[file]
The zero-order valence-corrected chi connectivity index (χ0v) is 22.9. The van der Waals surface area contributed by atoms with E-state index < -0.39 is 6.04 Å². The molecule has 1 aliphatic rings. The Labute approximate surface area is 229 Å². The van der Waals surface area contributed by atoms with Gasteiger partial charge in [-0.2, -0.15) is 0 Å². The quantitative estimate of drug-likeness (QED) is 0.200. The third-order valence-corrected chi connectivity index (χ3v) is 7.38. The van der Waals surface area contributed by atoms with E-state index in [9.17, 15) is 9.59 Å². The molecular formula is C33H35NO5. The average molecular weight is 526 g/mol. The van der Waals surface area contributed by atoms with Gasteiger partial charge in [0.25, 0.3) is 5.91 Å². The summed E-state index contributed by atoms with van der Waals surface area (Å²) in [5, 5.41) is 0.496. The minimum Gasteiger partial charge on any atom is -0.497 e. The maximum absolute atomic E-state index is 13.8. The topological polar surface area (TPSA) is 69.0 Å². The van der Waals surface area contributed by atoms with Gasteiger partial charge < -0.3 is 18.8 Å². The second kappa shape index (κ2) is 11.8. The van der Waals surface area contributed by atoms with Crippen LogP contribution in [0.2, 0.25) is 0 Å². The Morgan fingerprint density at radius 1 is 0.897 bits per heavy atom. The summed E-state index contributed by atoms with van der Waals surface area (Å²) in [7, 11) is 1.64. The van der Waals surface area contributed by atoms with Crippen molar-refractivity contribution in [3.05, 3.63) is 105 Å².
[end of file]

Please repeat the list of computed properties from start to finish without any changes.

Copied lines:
The zero-order valence-corrected chi connectivity index (χ0v) is 22.9. The van der Waals surface area contributed by atoms with E-state index < -0.39 is 6.04 Å². The molecule has 1 aliphatic rings. The Labute approximate surface area is 229 Å². The van der Waals surface area contributed by atoms with Gasteiger partial charge in [-0.2, -0.15) is 0 Å². The quantitative estimate of drug-likeness (QED) is 0.200. The third-order valence-corrected chi connectivity index (χ3v) is 7.38. The van der Waals surface area contributed by atoms with E-state index in [9.17, 15) is 9.59 Å². The molecular formula is C33H35NO5. The average molecular weight is 526 g/mol. The van der Waals surface area contributed by atoms with Gasteiger partial charge in [0.25, 0.3) is 5.91 Å². The summed E-state index contributed by atoms with van der Waals surface area (Å²) in [5, 5.41) is 0.496. The minimum Gasteiger partial charge on any atom is -0.497 e. The maximum absolute atomic E-state index is 13.8. The topological polar surface area (TPSA) is 69.0 Å². The van der Waals surface area contributed by atoms with Gasteiger partial charge < -0.3 is 18.8 Å². The second kappa shape index (κ2) is 11.8. The van der Waals surface area contributed by atoms with Crippen LogP contribution in [0.2, 0.25) is 0 Å². The Morgan fingerprint density at radius 1 is 0.897 bits per heavy atom. The summed E-state index contributed by atoms with van der Waals surface area (Å²) in [7, 11) is 1.64. The van der Waals surface area contributed by atoms with Crippen molar-refractivity contribution in [3.05, 3.63) is 105 Å².